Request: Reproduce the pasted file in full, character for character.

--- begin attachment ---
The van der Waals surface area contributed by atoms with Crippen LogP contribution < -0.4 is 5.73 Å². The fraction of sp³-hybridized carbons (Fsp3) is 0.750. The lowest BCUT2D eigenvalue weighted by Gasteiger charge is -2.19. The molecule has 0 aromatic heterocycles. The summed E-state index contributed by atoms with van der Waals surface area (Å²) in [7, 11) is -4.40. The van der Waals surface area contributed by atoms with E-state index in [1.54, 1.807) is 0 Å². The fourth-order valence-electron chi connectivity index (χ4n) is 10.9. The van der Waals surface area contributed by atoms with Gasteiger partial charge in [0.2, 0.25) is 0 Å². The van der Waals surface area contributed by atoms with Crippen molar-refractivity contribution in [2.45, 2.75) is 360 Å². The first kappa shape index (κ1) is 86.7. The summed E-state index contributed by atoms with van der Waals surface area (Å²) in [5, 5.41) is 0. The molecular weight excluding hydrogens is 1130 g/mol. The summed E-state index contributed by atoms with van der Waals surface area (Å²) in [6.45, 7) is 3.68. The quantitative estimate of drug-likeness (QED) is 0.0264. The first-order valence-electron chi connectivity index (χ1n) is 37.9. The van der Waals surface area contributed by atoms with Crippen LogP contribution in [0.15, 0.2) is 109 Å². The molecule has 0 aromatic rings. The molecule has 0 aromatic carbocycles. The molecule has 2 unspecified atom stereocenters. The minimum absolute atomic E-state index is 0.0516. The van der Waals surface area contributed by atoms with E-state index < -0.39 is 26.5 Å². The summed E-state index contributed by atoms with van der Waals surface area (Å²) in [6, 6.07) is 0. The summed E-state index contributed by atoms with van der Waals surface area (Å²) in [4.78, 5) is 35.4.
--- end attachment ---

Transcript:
The van der Waals surface area contributed by atoms with Crippen LogP contribution < -0.4 is 5.73 Å². The fraction of sp³-hybridized carbons (Fsp3) is 0.750. The lowest BCUT2D eigenvalue weighted by Gasteiger charge is -2.19. The molecule has 0 aromatic heterocycles. The summed E-state index contributed by atoms with van der Waals surface area (Å²) in [7, 11) is -4.40. The van der Waals surface area contributed by atoms with E-state index in [1.54, 1.807) is 0 Å². The fourth-order valence-electron chi connectivity index (χ4n) is 10.9. The van der Waals surface area contributed by atoms with Gasteiger partial charge in [0.2, 0.25) is 0 Å². The van der Waals surface area contributed by atoms with Crippen molar-refractivity contribution in [2.45, 2.75) is 360 Å². The first kappa shape index (κ1) is 86.7. The summed E-state index contributed by atoms with van der Waals surface area (Å²) in [5, 5.41) is 0. The molecular weight excluding hydrogens is 1130 g/mol. The summed E-state index contributed by atoms with van der Waals surface area (Å²) in [6.45, 7) is 3.68. The quantitative estimate of drug-likeness (QED) is 0.0264. The first-order valence-electron chi connectivity index (χ1n) is 37.9. The van der Waals surface area contributed by atoms with Crippen LogP contribution in [0.15, 0.2) is 109 Å². The molecule has 0 aromatic rings. The molecule has 0 aromatic carbocycles. The molecule has 2 unspecified atom stereocenters. The minimum absolute atomic E-state index is 0.0516. The van der Waals surface area contributed by atoms with E-state index < -0.39 is 26.5 Å². The summed E-state index contributed by atoms with van der Waals surface area (Å²) in [6, 6.07) is 0. The summed E-state index contributed by atoms with van der Waals surface area (Å²) in [4.78, 5) is 35.4.